end fed half wave antenna

I’ve been wanting to get back into radio stuff for a while now, but the only antenna that I have up now is a 40 meter dipole. I’ve been wanting to put together a decent multi-band antenna for a long time and finally settled on an end fed half wave antenna.

An end fed half wave antenna, or efhw, is a variation of a half wave dipole, but it is fed from one end. Being end fed, it needs a transformer to transform the higher impedance of the wire to the 50ish ohms the radio is expecting. There are many resources online that explain the details better than I can, so I’d suggest doing your own research if you’d like to build one for yourself. You can start with the links below.

For my build, I started with a waterproof enclosure from the hardware store, a panel mount SO239 connector, an FT240-43 toroid, two 220pf 15KV capacitors, and 14g enameled copper wire, and some hardware to connect it all up.


I first mounted the SO239 connector to the box.



Next, I started winding the transformer. I went with a 49:1 unun to match the unbalanced antenna to the unbalanced feed line. You can find more info here: https://km1ndy.com/diy-491-unun-impedence-transformer-for-end-fed-half-wave-efhw-antenna/


I used the 14g enameled wire and wound it on the FT240-43.


I added some Christmas colored zip ties to hold everything in place.


Then I added some ring terminals.


Then I mounted everything in the box.


I then added two 220pf capacitors in series between the center conductor and ground.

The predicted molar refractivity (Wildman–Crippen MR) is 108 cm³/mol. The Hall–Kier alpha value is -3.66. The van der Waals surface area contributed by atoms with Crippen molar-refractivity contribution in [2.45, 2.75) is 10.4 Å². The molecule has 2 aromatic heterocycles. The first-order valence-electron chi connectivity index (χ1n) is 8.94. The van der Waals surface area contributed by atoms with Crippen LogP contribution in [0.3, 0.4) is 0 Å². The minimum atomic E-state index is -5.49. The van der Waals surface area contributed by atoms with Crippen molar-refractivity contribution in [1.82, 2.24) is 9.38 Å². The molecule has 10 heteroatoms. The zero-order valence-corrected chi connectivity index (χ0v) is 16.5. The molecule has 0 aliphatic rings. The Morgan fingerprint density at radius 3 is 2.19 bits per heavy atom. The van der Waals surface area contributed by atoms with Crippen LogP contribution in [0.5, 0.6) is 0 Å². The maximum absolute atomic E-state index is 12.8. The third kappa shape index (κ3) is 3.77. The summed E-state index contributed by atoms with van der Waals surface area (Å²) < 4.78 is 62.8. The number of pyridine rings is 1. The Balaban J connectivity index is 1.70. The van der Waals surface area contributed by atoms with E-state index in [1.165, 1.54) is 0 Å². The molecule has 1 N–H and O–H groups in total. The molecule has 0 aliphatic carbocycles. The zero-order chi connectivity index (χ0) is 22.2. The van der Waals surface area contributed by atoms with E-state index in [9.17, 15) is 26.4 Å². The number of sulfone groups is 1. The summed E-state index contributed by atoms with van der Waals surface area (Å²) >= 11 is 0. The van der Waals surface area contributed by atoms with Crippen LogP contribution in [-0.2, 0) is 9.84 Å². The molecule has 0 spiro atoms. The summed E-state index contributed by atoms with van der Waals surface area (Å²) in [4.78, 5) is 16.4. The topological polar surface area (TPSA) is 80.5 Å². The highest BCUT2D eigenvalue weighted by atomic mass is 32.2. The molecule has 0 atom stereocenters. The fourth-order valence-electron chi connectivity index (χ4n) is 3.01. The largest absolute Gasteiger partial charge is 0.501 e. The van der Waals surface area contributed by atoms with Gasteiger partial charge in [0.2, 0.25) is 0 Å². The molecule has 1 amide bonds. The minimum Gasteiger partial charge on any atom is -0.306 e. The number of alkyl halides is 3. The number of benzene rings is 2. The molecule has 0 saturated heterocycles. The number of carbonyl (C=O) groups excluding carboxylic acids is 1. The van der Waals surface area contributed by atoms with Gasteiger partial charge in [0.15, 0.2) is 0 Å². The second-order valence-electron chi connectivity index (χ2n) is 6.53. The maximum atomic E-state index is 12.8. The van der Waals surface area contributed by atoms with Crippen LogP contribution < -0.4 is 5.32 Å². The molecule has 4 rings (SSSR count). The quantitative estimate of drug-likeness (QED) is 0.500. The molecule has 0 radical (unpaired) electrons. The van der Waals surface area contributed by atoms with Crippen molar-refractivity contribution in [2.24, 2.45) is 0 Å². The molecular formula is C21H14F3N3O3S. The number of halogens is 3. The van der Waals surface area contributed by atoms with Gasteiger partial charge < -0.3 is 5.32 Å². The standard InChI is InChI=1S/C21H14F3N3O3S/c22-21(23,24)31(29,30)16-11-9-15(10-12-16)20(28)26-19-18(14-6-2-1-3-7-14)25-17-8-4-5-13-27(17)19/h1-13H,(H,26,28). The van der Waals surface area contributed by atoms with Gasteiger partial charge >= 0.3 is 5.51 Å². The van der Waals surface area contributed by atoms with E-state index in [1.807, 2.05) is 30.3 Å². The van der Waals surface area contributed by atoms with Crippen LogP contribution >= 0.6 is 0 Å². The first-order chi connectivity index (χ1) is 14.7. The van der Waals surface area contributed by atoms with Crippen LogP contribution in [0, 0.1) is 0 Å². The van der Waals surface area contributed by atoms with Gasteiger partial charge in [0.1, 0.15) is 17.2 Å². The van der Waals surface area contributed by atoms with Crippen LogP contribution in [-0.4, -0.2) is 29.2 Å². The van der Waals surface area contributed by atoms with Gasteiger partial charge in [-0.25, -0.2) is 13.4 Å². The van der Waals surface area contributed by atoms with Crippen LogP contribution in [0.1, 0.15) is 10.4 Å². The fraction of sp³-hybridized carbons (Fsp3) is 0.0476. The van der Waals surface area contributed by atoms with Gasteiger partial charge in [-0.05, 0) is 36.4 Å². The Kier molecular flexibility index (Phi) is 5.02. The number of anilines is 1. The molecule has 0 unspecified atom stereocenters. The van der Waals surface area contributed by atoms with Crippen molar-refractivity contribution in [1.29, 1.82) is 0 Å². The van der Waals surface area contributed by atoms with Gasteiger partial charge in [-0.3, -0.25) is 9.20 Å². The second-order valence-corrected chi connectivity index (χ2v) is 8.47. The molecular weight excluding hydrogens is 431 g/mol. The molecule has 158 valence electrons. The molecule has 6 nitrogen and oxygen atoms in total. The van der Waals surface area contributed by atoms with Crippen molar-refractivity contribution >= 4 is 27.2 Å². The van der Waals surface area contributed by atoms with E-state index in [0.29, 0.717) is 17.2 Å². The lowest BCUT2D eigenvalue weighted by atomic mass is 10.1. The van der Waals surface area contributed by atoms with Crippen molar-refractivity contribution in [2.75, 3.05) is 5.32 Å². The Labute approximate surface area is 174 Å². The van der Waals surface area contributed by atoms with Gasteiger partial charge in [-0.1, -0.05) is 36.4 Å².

Some of my research showed that a small compensation coil can be added about 2 meters from the transformer to pull down the SWR on the higher bands. I started with a small piece of PVC pipe and drilled a few holes in it to run the wire through.


I wound five turns around the pipe.


Then I covered the coil in kapton tape to hold it together.


I then used a piece of heat shrink on the outside to hold everything in place.


For the antenna wire itself, I used 119 feet of 22g stranded hookup wire. On one end, I added a ring terminal to connect it to the transformer and on the other end, I connected an electric fence insulator.


On the transformer, I added a few wingnuts to tighten down the antenna wire.


For the last step, I put together a RF choke to use between the radio and the feedline. Since I won’t be connecting a counterpoise, the antenna will use the coax shield as the counterpoise, so the RF choke will keep any unwanted RF from feeding back through the coax.


I mounted the transformer on a tree for testing. You can’t really see the antenna wire, but the red line shows the antenna path.


I tossed the line as far up as I could in a tree.


I swept the antenna with a nano vna from 2 to 30MHz and there were nice dips at each band. The worse SWR was 1:1.7 at the top end of 20 meters.


I ran WSPR at 10mW for about 2 hours and got the results below.


I’m very happy with the result. I was pleasantly surprised that the dips were so perfect across all of the bands and the SWR was low enough to not really need a tuner. Now I just need to build or acquire a decent radio to utilize this new antenna.